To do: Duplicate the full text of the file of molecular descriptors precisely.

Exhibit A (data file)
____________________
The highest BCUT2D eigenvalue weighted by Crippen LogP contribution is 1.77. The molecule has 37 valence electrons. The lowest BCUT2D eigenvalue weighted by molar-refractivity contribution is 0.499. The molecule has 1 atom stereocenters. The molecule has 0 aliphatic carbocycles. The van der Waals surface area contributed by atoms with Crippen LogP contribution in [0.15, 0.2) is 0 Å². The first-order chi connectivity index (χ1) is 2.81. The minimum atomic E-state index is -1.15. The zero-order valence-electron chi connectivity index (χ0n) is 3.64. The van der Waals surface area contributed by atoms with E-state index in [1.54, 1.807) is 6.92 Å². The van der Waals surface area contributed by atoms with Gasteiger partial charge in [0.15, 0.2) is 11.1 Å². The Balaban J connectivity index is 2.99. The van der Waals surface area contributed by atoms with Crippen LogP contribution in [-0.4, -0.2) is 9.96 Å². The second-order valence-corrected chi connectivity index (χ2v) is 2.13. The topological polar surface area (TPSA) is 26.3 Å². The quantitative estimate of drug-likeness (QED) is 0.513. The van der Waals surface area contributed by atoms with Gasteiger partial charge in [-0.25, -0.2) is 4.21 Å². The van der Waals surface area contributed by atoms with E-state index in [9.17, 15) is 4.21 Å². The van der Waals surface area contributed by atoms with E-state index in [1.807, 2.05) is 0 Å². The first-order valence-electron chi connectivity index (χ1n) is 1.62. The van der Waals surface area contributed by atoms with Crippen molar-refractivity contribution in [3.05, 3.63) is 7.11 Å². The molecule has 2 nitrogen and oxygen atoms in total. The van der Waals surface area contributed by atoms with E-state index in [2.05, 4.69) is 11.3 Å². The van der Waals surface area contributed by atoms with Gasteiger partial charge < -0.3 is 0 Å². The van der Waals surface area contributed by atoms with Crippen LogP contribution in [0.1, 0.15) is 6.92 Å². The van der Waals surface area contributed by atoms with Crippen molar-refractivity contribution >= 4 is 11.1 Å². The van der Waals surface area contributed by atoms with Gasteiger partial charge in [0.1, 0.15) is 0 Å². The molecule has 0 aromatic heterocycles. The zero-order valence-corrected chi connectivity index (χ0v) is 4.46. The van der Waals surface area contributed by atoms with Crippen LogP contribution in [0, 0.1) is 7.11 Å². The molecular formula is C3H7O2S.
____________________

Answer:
The highest BCUT2D eigenvalue weighted by Crippen LogP contribution is 1.77. The molecule has 37 valence electrons. The lowest BCUT2D eigenvalue weighted by molar-refractivity contribution is 0.499. The molecule has 1 atom stereocenters. The molecule has 0 aliphatic carbocycles. The van der Waals surface area contributed by atoms with Crippen LogP contribution in [0.15, 0.2) is 0 Å². The first-order chi connectivity index (χ1) is 2.81. The minimum atomic E-state index is -1.15. The zero-order valence-electron chi connectivity index (χ0n) is 3.64. The van der Waals surface area contributed by atoms with E-state index in [1.54, 1.807) is 6.92 Å². The van der Waals surface area contributed by atoms with Gasteiger partial charge in [0.15, 0.2) is 11.1 Å². The Balaban J connectivity index is 2.99. The van der Waals surface area contributed by atoms with Crippen LogP contribution in [-0.4, -0.2) is 9.96 Å². The second-order valence-corrected chi connectivity index (χ2v) is 2.13. The topological polar surface area (TPSA) is 26.3 Å². The quantitative estimate of drug-likeness (QED) is 0.513. The van der Waals surface area contributed by atoms with Gasteiger partial charge in [-0.25, -0.2) is 4.21 Å². The van der Waals surface area contributed by atoms with E-state index in [9.17, 15) is 4.21 Å². The van der Waals surface area contributed by atoms with E-state index in [1.807, 2.05) is 0 Å². The first-order valence-electron chi connectivity index (χ1n) is 1.62. The van der Waals surface area contributed by atoms with Crippen molar-refractivity contribution in [3.05, 3.63) is 7.11 Å². The molecule has 2 nitrogen and oxygen atoms in total. The van der Waals surface area contributed by atoms with E-state index in [2.05, 4.69) is 11.3 Å². The van der Waals surface area contributed by atoms with Gasteiger partial charge < -0.3 is 0 Å². The van der Waals surface area contributed by atoms with Crippen LogP contribution in [0.1, 0.15) is 6.92 Å². The van der Waals surface area contributed by atoms with Crippen molar-refractivity contribution >= 4 is 11.1 Å². The van der Waals surface area contributed by atoms with Gasteiger partial charge in [0.1, 0.15) is 0 Å². The molecule has 0 aromatic heterocycles. The zero-order valence-corrected chi connectivity index (χ0v) is 4.46. The van der Waals surface area contributed by atoms with Crippen LogP contribution in [0, 0.1) is 7.11 Å². The molecular formula is C3H7O2S.